A version of this story first appeared in the International Film edition of TheWrap’s Oscar magazine.
The central characters in Selma Vilhunen’s drama “Stupid Young Heart” are a pair of mismatched teenagers who have a drunken encounter and then find themselves facing parenthood. But the film, which is the Finnish submission in the Oscars’ Best International Feature Film category, veers into different territory when the boy turns to a hard-right, anti-immigrant group for acceptance.
Vilhunen say down with TheWrap to discuss her approach to the material.
How did you get involved with this story?
I am privileged to get to work with the screenwriter, Kirsikka Saari, who is also a co-owner in Tuffi Films with myself. She had been working with this screenplay for some years already. I got the first draft in the autumn of 2013, and I was very happy to be the one that she was thinking of for the director of the film. I read it in one sitting and absolutely loved it. It moved me to tears, and at the same time I found it exciting, almost like a thriller.
There were several points that personally touched me and made me feel that I was the one to direct this story. I thought that Kirsikka had been able to capture something of the feeling of becoming a parent by portraying the situation through these teenagers. Reading that screenplay, I could related to those teenagers ever though I became a parent when I was 32. Some of the emotions are the same no matter what age you are — those feelings of being scared and insecure and quite lonely in the face of the great challenges ahead.
The film starts out as the story of two teenagers facing an unexpected pregnancy, but then you introduce a story line about a neo-Nazi group.
Yeah, it’s true. While developing the screenplay with Kirsikka, we really thought carefully about how to balance those elements in the story. First of all, it’s a love story between these two, and then the neo-Nazi layer comes in because Lenni, the main character, visits this world and gets some of the support he needs as he’s trying to figure out how to become a man. Unfortunately, their idea of the strong man is based on hate.
I suppose that was what I most admired about the script, that Kirsikka managed to weave together these two stories. A very intimate and personal love story that captures the feeling of becoming a parent suddenly became a portrayal of an entire community and its social problems. I found that quite beautiful, and challenging as well.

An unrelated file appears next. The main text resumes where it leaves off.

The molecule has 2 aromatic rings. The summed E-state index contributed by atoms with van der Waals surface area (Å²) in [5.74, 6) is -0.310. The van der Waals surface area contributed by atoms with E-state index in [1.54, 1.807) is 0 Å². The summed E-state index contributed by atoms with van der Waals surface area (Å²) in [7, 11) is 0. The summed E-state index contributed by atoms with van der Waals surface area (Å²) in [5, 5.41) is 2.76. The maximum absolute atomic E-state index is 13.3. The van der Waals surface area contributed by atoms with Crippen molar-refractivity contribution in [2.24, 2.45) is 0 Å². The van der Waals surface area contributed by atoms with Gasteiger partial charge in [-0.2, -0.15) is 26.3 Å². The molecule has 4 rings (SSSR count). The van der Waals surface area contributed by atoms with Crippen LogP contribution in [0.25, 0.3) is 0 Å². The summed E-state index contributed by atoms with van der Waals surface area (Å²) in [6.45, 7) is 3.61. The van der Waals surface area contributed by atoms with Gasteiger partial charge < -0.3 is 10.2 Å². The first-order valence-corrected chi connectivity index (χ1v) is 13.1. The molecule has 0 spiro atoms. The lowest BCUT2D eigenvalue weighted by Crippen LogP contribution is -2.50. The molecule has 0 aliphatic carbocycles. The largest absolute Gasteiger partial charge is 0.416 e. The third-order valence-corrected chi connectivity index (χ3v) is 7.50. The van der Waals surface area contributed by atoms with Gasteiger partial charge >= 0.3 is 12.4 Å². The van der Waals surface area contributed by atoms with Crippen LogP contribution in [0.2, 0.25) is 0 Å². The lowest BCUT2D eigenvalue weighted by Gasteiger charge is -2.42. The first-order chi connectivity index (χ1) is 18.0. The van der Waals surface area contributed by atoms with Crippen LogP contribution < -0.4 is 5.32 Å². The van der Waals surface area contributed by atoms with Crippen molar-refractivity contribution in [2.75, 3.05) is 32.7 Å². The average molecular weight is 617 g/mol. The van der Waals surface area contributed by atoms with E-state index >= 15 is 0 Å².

The childbirth scene is far longer, more physical and even more violent than we’re used to seeing on screen. Was it important to you to portray it that way?
It was. I think of that sequence as a parallel to the other violent scenes in the film. The fight scenes get more serious and more violent toward the end of the film, but then the childbirth scene washes over all that hate and all that violence and all those men and boys trying to be the cock of the walk. All of that suddenly looks very small when there’s something real going on, such as giving birth to new life. That’s the most demanding job there is, and I wanted to give it the space I think it deserves.
How did you work with two lead performers who are not professional actors?
They’re not professional actors, but Rosa Hokonen has been acting for quite some time since she was 10 years old, as a hobby. And she was in another film just before this film, but she was only 17 and 18 when we made the film, so she’s not professional. And then Jere Risteppa, who plays Lenni, had not acted ever before, not even in a school play. He was a super fresh talent.
I worked with him and also with Rosa, both of them together, and all of the rest of the actors who had scenes with them. I really did my best to make them as comfortable as possible in all of those situations that we would be in the shooting. We didn’t have all the time in the world, about four weeks or so, but I used all the time that we did have. We did all kind of different things just to get people to know each other and get comfortable, and also played around with the scenes themselves.
Read more from the International Film edition of TheWrap’s Oscar magazine.